Ingrid Weakens to Tropical Storm as It Goes Ashore in Mexico

By Brian K. Sullivan and Konstantin Rozhnov | September 16, 2013

Ingrid weakened to a tropical storm as it went ashore near La Pesca, Mexico, still threating to drop flooding rains across the eastern portion of the county.

The remnants of Pacific storm Manuel, along with Ingrid, are expected to leave 10 to 15 inches (25 to 38 centimeters) of rain in some areas, with others receiving as much as 25 inches, according to the U.S. National Hurricane Center.

“These rains are likely to result in life-threatening flash floods and mud slides,” the center said in an advisory at 7 a.m. Mexico City time.

An estimated 6,000 people were evacuated in the state of Veracruz, Mexico’s Reforma newspaper reported on Sept. 14. Heavy rain and landslides caused by Ingrid and Manuel have caused at least 21 deaths, according to the Associated Press.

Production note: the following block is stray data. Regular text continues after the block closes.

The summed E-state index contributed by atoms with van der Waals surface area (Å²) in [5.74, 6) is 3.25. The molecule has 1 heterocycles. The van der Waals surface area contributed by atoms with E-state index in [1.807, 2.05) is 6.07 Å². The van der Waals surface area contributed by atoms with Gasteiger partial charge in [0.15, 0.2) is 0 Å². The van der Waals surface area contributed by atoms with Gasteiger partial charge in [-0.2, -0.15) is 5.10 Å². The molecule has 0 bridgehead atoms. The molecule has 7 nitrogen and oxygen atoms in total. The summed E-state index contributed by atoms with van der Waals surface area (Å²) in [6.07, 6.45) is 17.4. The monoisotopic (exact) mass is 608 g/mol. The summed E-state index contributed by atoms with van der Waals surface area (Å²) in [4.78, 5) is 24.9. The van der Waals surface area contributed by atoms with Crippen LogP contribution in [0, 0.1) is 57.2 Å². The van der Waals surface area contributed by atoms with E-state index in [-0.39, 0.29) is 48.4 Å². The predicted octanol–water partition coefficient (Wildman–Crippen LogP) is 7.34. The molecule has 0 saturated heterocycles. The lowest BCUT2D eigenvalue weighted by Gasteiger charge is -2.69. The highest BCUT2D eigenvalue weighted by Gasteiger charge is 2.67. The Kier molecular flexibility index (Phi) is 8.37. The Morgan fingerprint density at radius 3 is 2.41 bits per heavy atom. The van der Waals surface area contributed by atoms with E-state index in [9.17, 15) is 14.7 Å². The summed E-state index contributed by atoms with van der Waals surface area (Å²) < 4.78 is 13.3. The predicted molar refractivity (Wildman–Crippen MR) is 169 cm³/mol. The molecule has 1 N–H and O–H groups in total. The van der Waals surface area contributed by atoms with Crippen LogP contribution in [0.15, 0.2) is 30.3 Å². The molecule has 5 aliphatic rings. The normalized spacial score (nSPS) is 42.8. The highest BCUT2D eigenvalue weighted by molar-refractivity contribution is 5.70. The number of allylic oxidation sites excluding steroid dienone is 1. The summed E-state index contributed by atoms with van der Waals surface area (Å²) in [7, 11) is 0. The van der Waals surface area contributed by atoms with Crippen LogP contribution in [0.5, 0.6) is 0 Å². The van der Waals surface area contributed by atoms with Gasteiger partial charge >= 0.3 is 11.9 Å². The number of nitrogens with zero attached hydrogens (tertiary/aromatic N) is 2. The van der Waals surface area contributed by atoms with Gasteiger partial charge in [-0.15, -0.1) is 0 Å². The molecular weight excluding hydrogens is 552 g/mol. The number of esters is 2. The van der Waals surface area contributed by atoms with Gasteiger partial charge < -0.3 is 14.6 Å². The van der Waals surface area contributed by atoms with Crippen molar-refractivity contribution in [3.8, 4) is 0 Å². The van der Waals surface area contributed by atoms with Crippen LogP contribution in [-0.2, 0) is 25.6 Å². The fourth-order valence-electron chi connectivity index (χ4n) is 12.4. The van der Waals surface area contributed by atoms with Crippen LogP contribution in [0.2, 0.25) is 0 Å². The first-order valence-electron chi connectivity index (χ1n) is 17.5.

Ingrid, the second hurricane of the Atlantic season, was over La Pesca and moving west-northwest at 10 miles per hour, according to the center in Miami. Its top sustained winds fell to 65 mph from 75 mph earlier.

Mexico canceled all hurricane warnings and watches associated with the storm. A tropical storm warning is in place from Cabo Rojo to Rio San Fernando.

Over the weekend, Ingrid drifted west across the Bay of Campeche where Petroleos Mexicanos, Mexico’s state-owned oil company known as Pemex, has its two largest oil fields. They produce about 1.25 million barrels a day.

Pemex suspended air and sea operations at its rigs in the bay, according to a company statement last week. The oil ports of Cayo Arcas, which processes about 68 percent of Mexico’s crude exports, and Dos Bocas were closed, the country’s Merchant Marine said in a weather bulletin dated Sept. 14.

The storm is expected to track across central Mexico and won’t be a threat to U.S. energy interests in the Gulf of Mexico. The Gulf is home to about 23 percent of U.S. crude production, 5.6 percent of gas output, and more than 45 percent of petroleum refining capacity, according to data from the Energy Department.

(With assistance from Richard Jarvie in Buenos Aires, Jonathan Roeder in Mexico City, Ann Koh in Singapore, Firat Kayakiran in London, Dan Hart in Washington, Nathan Gill in Quito, Greg Ahlstrand in Hong Kong and Edward Welsch in Calgary. Editors: Charlotte Porter, Bill Banker)

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